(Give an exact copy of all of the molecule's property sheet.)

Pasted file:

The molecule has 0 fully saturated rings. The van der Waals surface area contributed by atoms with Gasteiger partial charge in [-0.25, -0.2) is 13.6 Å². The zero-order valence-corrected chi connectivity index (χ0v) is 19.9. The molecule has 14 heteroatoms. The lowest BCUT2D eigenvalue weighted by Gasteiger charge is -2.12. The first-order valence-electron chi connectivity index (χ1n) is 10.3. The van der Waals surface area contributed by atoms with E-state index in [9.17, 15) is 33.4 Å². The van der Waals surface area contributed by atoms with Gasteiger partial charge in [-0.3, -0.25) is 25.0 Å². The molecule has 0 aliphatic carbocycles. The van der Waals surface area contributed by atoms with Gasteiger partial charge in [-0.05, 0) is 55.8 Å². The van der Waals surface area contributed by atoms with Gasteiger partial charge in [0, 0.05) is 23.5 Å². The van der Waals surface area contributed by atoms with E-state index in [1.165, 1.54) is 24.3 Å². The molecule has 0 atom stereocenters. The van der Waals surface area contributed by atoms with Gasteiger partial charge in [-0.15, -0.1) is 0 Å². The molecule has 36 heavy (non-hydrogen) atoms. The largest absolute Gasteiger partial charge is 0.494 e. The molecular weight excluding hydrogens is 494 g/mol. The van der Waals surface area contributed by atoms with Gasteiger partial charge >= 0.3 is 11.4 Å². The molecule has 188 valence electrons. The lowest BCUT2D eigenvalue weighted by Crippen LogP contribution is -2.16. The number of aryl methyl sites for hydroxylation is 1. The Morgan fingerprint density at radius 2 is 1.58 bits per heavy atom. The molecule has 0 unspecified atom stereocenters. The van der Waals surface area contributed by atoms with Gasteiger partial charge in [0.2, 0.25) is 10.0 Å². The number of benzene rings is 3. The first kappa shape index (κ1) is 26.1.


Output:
The molecule has 0 fully saturated rings. The van der Waals surface area contributed by atoms with Gasteiger partial charge in [-0.25, -0.2) is 13.6 Å². The zero-order valence-corrected chi connectivity index (χ0v) is 19.9. The molecule has 14 heteroatoms. The lowest BCUT2D eigenvalue weighted by Gasteiger charge is -2.12. The first-order valence-electron chi connectivity index (χ1n) is 10.3. The van der Waals surface area contributed by atoms with E-state index in [9.17, 15) is 33.4 Å². The van der Waals surface area contributed by atoms with Gasteiger partial charge in [-0.3, -0.25) is 25.0 Å². The molecule has 0 aliphatic carbocycles. The van der Waals surface area contributed by atoms with Gasteiger partial charge in [-0.05, 0) is 55.8 Å². The van der Waals surface area contributed by atoms with Gasteiger partial charge in [0, 0.05) is 23.5 Å². The van der Waals surface area contributed by atoms with E-state index in [1.165, 1.54) is 24.3 Å². The molecule has 0 atom stereocenters. The van der Waals surface area contributed by atoms with Gasteiger partial charge in [-0.15, -0.1) is 0 Å². The molecule has 36 heavy (non-hydrogen) atoms. The largest absolute Gasteiger partial charge is 0.494 e. The molecular weight excluding hydrogens is 494 g/mol. The van der Waals surface area contributed by atoms with Gasteiger partial charge >= 0.3 is 11.4 Å². The molecule has 188 valence electrons. The lowest BCUT2D eigenvalue weighted by Crippen LogP contribution is -2.16. The number of aryl methyl sites for hydroxylation is 1. The Morgan fingerprint density at radius 2 is 1.58 bits per heavy atom. The molecule has 0 unspecified atom stereocenters. The van der Waals surface area contributed by atoms with Gasteiger partial charge in [0.2, 0.25) is 10.0 Å². The number of benzene rings is 3. The first kappa shape index (κ1) is 26.1.